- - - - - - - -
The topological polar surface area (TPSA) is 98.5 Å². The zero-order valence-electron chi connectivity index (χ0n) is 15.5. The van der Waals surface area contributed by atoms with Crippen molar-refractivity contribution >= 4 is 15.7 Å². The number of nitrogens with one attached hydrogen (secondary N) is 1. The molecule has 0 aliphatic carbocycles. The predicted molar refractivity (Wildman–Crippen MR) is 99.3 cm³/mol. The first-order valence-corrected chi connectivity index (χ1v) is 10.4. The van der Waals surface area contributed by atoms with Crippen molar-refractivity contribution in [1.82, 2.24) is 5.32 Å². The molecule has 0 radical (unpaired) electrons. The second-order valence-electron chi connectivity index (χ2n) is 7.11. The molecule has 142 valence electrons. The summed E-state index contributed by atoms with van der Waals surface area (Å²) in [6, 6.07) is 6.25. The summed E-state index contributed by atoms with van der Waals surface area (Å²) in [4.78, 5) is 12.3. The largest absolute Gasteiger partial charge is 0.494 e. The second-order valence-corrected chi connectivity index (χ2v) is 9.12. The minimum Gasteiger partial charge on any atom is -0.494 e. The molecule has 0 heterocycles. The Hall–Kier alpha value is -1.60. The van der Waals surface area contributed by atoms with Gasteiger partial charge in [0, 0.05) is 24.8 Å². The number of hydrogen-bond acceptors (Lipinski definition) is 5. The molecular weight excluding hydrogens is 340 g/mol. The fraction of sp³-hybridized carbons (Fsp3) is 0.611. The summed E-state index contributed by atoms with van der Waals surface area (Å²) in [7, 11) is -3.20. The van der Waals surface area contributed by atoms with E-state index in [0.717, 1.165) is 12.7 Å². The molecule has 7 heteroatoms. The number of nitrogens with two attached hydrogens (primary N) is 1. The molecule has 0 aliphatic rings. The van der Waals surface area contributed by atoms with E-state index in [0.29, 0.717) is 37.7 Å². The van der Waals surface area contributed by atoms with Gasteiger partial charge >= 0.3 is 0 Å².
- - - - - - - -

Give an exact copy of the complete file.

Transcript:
The topological polar surface area (TPSA) is 98.5 Å². The zero-order valence-electron chi connectivity index (χ0n) is 15.5. The van der Waals surface area contributed by atoms with Crippen molar-refractivity contribution >= 4 is 15.7 Å². The number of nitrogens with one attached hydrogen (secondary N) is 1. The molecule has 0 aliphatic carbocycles. The predicted molar refractivity (Wildman–Crippen MR) is 99.3 cm³/mol. The first-order valence-corrected chi connectivity index (χ1v) is 10.4. The van der Waals surface area contributed by atoms with Crippen molar-refractivity contribution in [1.82, 2.24) is 5.32 Å². The molecule has 0 radical (unpaired) electrons. The second-order valence-electron chi connectivity index (χ2n) is 7.11. The molecule has 142 valence electrons. The summed E-state index contributed by atoms with van der Waals surface area (Å²) in [6, 6.07) is 6.25. The summed E-state index contributed by atoms with van der Waals surface area (Å²) in [4.78, 5) is 12.3. The largest absolute Gasteiger partial charge is 0.494 e. The second-order valence-corrected chi connectivity index (χ2v) is 9.12. The minimum Gasteiger partial charge on any atom is -0.494 e. The molecule has 0 heterocycles. The Hall–Kier alpha value is -1.60. The van der Waals surface area contributed by atoms with Gasteiger partial charge in [0, 0.05) is 24.8 Å². The number of hydrogen-bond acceptors (Lipinski definition) is 5. The molecular weight excluding hydrogens is 340 g/mol. The fraction of sp³-hybridized carbons (Fsp3) is 0.611. The summed E-state index contributed by atoms with van der Waals surface area (Å²) in [7, 11) is -3.20. The van der Waals surface area contributed by atoms with E-state index in [0.717, 1.165) is 12.7 Å². The molecule has 7 heteroatoms. The number of nitrogens with two attached hydrogens (primary N) is 1. The molecule has 0 aliphatic rings. The van der Waals surface area contributed by atoms with E-state index in [0.29, 0.717) is 37.7 Å². The van der Waals surface area contributed by atoms with Gasteiger partial charge >= 0.3 is 0 Å².